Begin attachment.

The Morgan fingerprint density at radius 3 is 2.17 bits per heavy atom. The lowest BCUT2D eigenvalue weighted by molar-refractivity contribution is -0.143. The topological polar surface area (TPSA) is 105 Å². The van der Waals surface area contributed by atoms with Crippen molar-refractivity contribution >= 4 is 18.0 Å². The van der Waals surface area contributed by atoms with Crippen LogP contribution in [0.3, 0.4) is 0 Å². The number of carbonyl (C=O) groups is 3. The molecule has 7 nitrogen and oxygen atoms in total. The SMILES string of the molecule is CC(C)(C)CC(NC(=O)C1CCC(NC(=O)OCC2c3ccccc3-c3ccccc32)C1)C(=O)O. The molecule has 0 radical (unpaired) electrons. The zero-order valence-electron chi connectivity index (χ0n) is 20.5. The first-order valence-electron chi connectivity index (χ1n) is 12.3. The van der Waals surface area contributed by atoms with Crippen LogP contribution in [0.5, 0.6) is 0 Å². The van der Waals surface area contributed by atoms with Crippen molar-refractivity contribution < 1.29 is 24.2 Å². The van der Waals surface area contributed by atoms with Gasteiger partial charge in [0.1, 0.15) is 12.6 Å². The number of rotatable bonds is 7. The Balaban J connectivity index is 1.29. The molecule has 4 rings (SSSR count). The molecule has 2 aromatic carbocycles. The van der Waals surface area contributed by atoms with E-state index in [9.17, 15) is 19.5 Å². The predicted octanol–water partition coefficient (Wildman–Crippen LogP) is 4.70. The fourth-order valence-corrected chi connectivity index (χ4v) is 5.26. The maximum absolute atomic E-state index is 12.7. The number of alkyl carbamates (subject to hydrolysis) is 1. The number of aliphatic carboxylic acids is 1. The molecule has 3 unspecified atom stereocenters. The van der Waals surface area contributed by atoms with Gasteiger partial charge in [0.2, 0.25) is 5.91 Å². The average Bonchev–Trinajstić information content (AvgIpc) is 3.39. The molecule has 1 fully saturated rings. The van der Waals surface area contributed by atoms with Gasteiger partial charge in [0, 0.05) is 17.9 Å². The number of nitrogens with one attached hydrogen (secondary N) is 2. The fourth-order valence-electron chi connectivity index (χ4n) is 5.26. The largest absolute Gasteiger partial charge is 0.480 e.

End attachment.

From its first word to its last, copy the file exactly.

The Morgan fingerprint density at radius 3 is 2.17 bits per heavy atom. The lowest BCUT2D eigenvalue weighted by molar-refractivity contribution is -0.143. The topological polar surface area (TPSA) is 105 Å². The van der Waals surface area contributed by atoms with Crippen molar-refractivity contribution >= 4 is 18.0 Å². The van der Waals surface area contributed by atoms with Crippen LogP contribution in [0.3, 0.4) is 0 Å². The number of carbonyl (C=O) groups is 3. The molecule has 7 nitrogen and oxygen atoms in total. The SMILES string of the molecule is CC(C)(C)CC(NC(=O)C1CCC(NC(=O)OCC2c3ccccc3-c3ccccc32)C1)C(=O)O. The molecule has 0 radical (unpaired) electrons. The zero-order valence-electron chi connectivity index (χ0n) is 20.5. The first-order valence-electron chi connectivity index (χ1n) is 12.3. The van der Waals surface area contributed by atoms with Crippen LogP contribution in [0.5, 0.6) is 0 Å². The van der Waals surface area contributed by atoms with Crippen molar-refractivity contribution < 1.29 is 24.2 Å². The van der Waals surface area contributed by atoms with Gasteiger partial charge in [0.1, 0.15) is 12.6 Å². The number of rotatable bonds is 7. The Balaban J connectivity index is 1.29. The molecule has 4 rings (SSSR count). The molecule has 2 aromatic carbocycles. The van der Waals surface area contributed by atoms with E-state index in [9.17, 15) is 19.5 Å². The predicted octanol–water partition coefficient (Wildman–Crippen LogP) is 4.70. The fourth-order valence-corrected chi connectivity index (χ4v) is 5.26. The maximum absolute atomic E-state index is 12.7. The number of alkyl carbamates (subject to hydrolysis) is 1. The number of aliphatic carboxylic acids is 1. The molecule has 3 unspecified atom stereocenters. The van der Waals surface area contributed by atoms with Gasteiger partial charge in [0.2, 0.25) is 5.91 Å². The average Bonchev–Trinajstić information content (AvgIpc) is 3.39. The molecule has 1 fully saturated rings. The van der Waals surface area contributed by atoms with Gasteiger partial charge in [0, 0.05) is 17.9 Å². The number of nitrogens with one attached hydrogen (secondary N) is 2. The fourth-order valence-electron chi connectivity index (χ4n) is 5.26. The largest absolute Gasteiger partial charge is 0.480 e.